On August 2Shitika Anand answered the question:Australians love their alcohol, be it at an underground bar, or a bar on the rooftop overlooking the city skyline. These are the best ones making the rounds at the moment:
Zeta bar – Filled with a sea of corporate uniforms, this posh rooftop bar is located on the level four of the Hilton hotel in the city. It overlooks the historic QVB shopping centre and serves up some of the best cocktails in the city.
Zanzibar - Situated in the cool kids' suburb of Sydney, this rooftop terrace might remind you of your grandma's backyard deck. It has that same nostalgia, that waft of a cooking roast and the vibe that one would crave on a Sunday afternoon. Come to watch a live gig or just be part of the hipster clan in town.
Hotel Sweeney's - Expect to get down and dirty at this city bar, where a pint of cider will cost you less than $7 and small sharing plates of Asian snacks won't break the bank either. There's a pole in here, so don't be surprised if your night starts off well and ends with you dancing to a Pussycat Dolls song.
El Topo - Modern Mexican food, tequila, in-your-face art and really cool music, all collide here at the rooftop of the Eastern Hotel. If dealing with Bondi hipsters aren’t your thing, walk up to this joint (next to the train station at Bondi Junction) and revere in serious Mexican culture.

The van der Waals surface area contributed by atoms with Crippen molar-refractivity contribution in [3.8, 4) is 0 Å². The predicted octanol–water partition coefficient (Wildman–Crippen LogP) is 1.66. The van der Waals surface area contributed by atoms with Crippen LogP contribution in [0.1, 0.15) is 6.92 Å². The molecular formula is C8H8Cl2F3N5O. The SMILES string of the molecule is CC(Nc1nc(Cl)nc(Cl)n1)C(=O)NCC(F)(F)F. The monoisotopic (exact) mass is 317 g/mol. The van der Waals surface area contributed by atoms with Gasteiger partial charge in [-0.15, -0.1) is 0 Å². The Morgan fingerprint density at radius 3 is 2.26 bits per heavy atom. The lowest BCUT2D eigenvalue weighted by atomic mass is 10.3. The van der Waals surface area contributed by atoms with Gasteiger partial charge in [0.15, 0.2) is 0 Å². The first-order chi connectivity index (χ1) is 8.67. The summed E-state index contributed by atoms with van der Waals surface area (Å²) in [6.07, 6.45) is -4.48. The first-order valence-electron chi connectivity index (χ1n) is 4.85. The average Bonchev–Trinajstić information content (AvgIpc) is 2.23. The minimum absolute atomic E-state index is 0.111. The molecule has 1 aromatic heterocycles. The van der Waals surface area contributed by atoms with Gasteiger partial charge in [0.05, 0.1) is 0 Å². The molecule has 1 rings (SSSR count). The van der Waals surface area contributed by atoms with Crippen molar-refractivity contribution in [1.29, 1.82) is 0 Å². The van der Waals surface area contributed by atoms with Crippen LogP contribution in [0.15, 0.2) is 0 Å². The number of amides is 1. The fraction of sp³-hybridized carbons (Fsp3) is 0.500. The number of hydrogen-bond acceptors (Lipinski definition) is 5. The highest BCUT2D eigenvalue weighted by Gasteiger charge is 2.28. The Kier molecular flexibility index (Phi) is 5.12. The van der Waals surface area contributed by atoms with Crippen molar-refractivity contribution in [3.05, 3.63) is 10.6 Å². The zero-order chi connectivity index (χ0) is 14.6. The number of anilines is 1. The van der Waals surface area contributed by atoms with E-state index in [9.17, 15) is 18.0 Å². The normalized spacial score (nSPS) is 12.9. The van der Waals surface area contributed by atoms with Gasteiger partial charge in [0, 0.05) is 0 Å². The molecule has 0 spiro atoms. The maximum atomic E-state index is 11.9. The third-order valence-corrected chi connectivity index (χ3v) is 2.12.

Shore Club - This one is posh, it's expensive and it's located right on the beaches of Manly. It's a popular one in the suburb, also known as the Moet & Chandon Lounge, due to its all black and white interiors teamed with wooden flooring. Keep this one for the summer, because you need a nice, balmy night to really make a night of it at this bar.
On August 1Quinn Connors answered the question:From dinner with a view to an appetizing array of Asian cuisine, Sydney’s dining scene presents a vast amount of extraordinary spots to satisfy your appetite.
During your stay in Sydney you must have a dinner with a view. Many restaurants line the water in various areas of the city, so you have a large selection of waterside restaurants to choose from. Another advantage this city by the sea has is its easy access to fresh seafood. Sydney has a very impressive, award-winning Fish Market in Pyrmont where many restaurants purchase their seafood like oysters and shrimp. You can also go straight to the fish source and dine on the fresh finds of the day at the several restaurant stalls set up in the market.